This German project was formidable many years ago. With such albums as "Bunkertor 7", "The Mesner Tracks" and "Music for a Slaughtering Tribe", Wumpscut was a force to be reckoned with. Add to this the EP:s "Gomorrah" and "Dried Blood" and you had a body of work which was to be feared. Literally.
But about the time Rudy Ratzinger released "Embryodead" in 1997, I could see the wheels beginning to fall off the wagon. You see, Wumpscut is predicated on the formula of Leather Strip and Dive as the starting point. These are the main inspirations behind what comes out of His Master's studio.
Out of morbid fascination that he was still releasing albums, I chose to review this one. For once, Release received a Wumpscut promo. This album doesn't sound like the Wumpscut of yore; there aren't bombastic overtures, no maniacal symphonic influences are to be found.
What one gets instead is a simplistic, almost adolescent fixation on love. The vocalist Jane ought to find a composer who challenges her a bit more than Rudy does. He uses her voice in a precise, cliched manner that is just plain stupid. She obviously can sing but on "Evoke" she is relegated to simply following along with the syncopations of the "music" as just yet another instrument.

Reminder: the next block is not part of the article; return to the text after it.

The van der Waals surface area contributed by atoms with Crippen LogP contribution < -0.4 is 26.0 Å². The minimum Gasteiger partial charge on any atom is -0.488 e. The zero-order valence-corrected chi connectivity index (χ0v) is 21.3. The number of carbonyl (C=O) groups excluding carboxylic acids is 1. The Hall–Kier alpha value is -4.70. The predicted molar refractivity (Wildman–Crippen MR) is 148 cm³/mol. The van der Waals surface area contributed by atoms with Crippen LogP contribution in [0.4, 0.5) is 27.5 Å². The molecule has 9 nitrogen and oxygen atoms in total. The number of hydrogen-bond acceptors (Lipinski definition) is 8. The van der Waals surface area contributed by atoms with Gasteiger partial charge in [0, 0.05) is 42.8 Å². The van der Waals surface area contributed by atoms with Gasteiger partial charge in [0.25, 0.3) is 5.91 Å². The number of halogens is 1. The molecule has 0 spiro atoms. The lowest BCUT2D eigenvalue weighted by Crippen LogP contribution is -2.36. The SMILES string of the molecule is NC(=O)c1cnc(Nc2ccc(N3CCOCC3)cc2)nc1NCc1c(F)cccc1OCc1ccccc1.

Nothing ever soars on this album. All is quite maudlin; serenely describing pain and little else. "Don't Go" is a mournfully wonderous song until it drags on two minutes too long. You begin to see my view of this album, don't you? And by the way, the lyrics are pathetic. I'd like to take this moment to suggest that if you don't know how to pronounce English words properly, you should stick to your native tongue. You are only embarrassing yourself. And never mind the graphics which are right out of "Dungeons and Dragons". Then it hits me, depressingly, that this artist is pushing as hard as he can, which makes me come to this conclusion: just stop.